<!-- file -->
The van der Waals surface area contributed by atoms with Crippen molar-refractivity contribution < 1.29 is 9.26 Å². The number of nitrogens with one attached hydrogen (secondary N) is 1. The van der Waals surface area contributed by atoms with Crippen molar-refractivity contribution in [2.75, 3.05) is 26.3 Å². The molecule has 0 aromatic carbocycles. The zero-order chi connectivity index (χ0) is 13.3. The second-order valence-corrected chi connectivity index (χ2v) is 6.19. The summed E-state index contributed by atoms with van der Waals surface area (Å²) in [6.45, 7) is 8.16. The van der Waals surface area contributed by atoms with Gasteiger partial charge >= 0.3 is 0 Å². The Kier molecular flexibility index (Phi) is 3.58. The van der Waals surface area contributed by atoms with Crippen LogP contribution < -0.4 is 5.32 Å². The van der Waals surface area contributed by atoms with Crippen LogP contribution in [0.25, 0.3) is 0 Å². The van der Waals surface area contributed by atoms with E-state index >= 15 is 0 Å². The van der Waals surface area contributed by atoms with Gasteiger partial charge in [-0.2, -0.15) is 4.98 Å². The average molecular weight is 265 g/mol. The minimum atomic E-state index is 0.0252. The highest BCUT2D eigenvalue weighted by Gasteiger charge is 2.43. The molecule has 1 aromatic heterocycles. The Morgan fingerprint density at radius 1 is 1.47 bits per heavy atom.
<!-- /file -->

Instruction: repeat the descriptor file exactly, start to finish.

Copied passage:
The van der Waals surface area contributed by atoms with Crippen molar-refractivity contribution < 1.29 is 9.26 Å². The number of nitrogens with one attached hydrogen (secondary N) is 1. The van der Waals surface area contributed by atoms with Crippen molar-refractivity contribution in [2.75, 3.05) is 26.3 Å². The molecule has 0 aromatic carbocycles. The zero-order chi connectivity index (χ0) is 13.3. The second-order valence-corrected chi connectivity index (χ2v) is 6.19. The summed E-state index contributed by atoms with van der Waals surface area (Å²) in [6.45, 7) is 8.16. The van der Waals surface area contributed by atoms with Gasteiger partial charge >= 0.3 is 0 Å². The Kier molecular flexibility index (Phi) is 3.58. The van der Waals surface area contributed by atoms with Crippen LogP contribution < -0.4 is 5.32 Å². The van der Waals surface area contributed by atoms with Crippen LogP contribution in [0.25, 0.3) is 0 Å². The van der Waals surface area contributed by atoms with E-state index >= 15 is 0 Å². The van der Waals surface area contributed by atoms with Gasteiger partial charge in [-0.2, -0.15) is 4.98 Å². The average molecular weight is 265 g/mol. The minimum atomic E-state index is 0.0252. The highest BCUT2D eigenvalue weighted by Gasteiger charge is 2.43. The molecule has 1 aromatic heterocycles. The Morgan fingerprint density at radius 1 is 1.47 bits per heavy atom.